The study was published in the journal Psychopharmacology (Lawn et al., 2016).

→ The effects of regular cannabis use on creativity.

The Illicit Drug That Removes Toxic Alzheimer’s Proteins

The neuroprotective effect of this common drug on Alzheimer’s.

The neuroprotective effect of this common drug on Alzheimer’s.

Compounds in marijuana could help to prevent Alzheimer’s disease, new research finds.

The compounds, which include tetrahydrocannabinol, can promote the removal of a toxic protein related to Alzheimer’s disease.

It could help to explain why exercise — which produces natural endocannabinoids — is also protective against Alzheimer’s.

Professor David Schubert, senior author of the study, said:

“Although other studies have offered evidence that cannabinoids might be neuroprotective against the symptoms of Alzheimer’s, we believe our study is the first to demonstrate that cannabinoids affect both inflammation and amyloid beta accumulation in nerve cells.”

The tests were carried out on neurons grown in the laboratory.

Researchers found that exposing these cells to THC — the active component of marijuana — reduced the levels of the toxic protein linked to Alzheimer’s.

It also eliminated the inflammatory response.

Dr Antonio Currais, the study’s first author, explained:

“Inflammation within the brain is a major component of the damage associated with Alzheimer’s disease, but it has always been assumed that this response was coming from immune-like cells in the brain, not the nerve cells themselves.

When we were able to identify the molecular basis of the inflammatory response to amyloid beta, it became clear that THC-like compounds that the nerve cells make themselves may be involved in protecting the cells from dying.”

It is now yet known if THC could provide a useful therapy against Alzheimer’s.

This would need to be tested in clinical trials.

However, one small trial has already found that medical cannabis oil containing THC can help people with the symptoms of dementia (Shelef et al., 2016).

This trial found a significant reduction in psychological and behavioural symptoms of dementia such as agitation, aggression, delusions and apathy.

The study was published in the journal Aging and Mechanisms of Disease (Currais et al., 2016).

Alzheimer’s image from Shutterstock

Here’s What Alcohol Plus Cannabis Does To The Brain

Alcohol plus cannabis is one of the most frequently detected combinations of drugs in car accidents.

Alcohol plus cannabis is one of the most frequently detected combinations of drugs in car accidents.

Alcohol and cannabis taken together may increase the effect of the cannabis, a new study finds.

This may be why, in car accidents, alcohol plus cannabis is one of the most frequently detected combinations of drugs.

Taking both drugs together significantly increases the levels of cannabis’ main psychoactive ingredient, THC (tetrahydrocannabinol) in comparison to taking cannabis alone.

For the research, 19 adults either took doses of cannabis or a placebo.

Both were combined with alcohol.

Tests demonstrated significantly higher levels of THC when the same amount of cannabis was taken with alcohol rather than with a placebo.

Dr Marilyn A. Huestis, the study’s first author, said:

“The significantly higher blood THC and 11-OH-THC [median maximum concentration] values with alcohol possibly explain increased performance impairment observed from cannabis-alcohol combinations.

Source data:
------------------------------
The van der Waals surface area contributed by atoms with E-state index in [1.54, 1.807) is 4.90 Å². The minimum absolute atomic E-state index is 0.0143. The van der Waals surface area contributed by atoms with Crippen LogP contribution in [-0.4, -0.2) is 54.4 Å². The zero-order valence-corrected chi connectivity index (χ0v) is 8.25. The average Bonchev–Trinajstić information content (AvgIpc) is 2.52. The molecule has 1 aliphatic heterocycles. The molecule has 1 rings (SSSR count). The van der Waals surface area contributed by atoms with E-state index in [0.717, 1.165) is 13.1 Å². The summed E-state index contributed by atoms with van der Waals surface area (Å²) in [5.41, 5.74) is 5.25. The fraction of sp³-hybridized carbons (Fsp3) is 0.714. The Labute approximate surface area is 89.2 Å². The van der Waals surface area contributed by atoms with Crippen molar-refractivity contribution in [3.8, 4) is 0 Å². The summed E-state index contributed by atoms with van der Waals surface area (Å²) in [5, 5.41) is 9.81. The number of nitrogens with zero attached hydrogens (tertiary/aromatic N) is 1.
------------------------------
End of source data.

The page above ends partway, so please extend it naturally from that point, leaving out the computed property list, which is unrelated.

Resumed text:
Our results will help facilitate forensic interpretation and inform the debate on drugged driving legislation.”

The study was published in the journal Clinical Chemistry (Huestis et al., 2015).

→ The effects of regular cannabis use on creativity.

Cannabis user image from Shutterstock

The Long-Term Consequences of Marijuana Use For The Brain

Study reveals how long-term marijuana use affects the brain’s structure and function.

Study reveals how long-term marijuana use affects the brain’s structure and function.

Regular marijuana users have increased connectivity in their brains, despite having some gray matter loss in areas related to addiction, a study finds.

The research, published in the Proceedings of the National Academy of Sciences, is the first to use multiple brain scanning techniques to examine both the structure and function of the brain.

Dr. Sina Aslan, one of the study’s authors, explained:

“What’s unique about this work is that it combines three different MRI techniques to evaluate different brain characteristics.

The results suggest increases in connectivity, both structural and functional that may be compensating for gray matter losses.

Eventually, however, the structural connectivity or ‘wiring’ of the brain starts degrading with prolonged marijuana use.”

The study involved 48 adult marijuana users who used the drug, on average, three times a day (Filbey et al., 2014).

They were compared to 62 matched non-users of marijuana.

The researchers found that the pattern of changes in both connectivity and structure of the brain depended on when and how often the drug was used.

Increases in connectivity were greatest when people began to use the drug and, the more they used it, the greater those increases.

Over time, though, an area of the brain called the orbitofrontal cortex is smaller in long-term marijuana users.

This area is crucial in how we make decisions and is central to how to brain processes rewards.

Taken together, this may explain why long-term marijuana users often seem to be doing reasonably well: structural losses in one area are being compensated for by connectivity gains.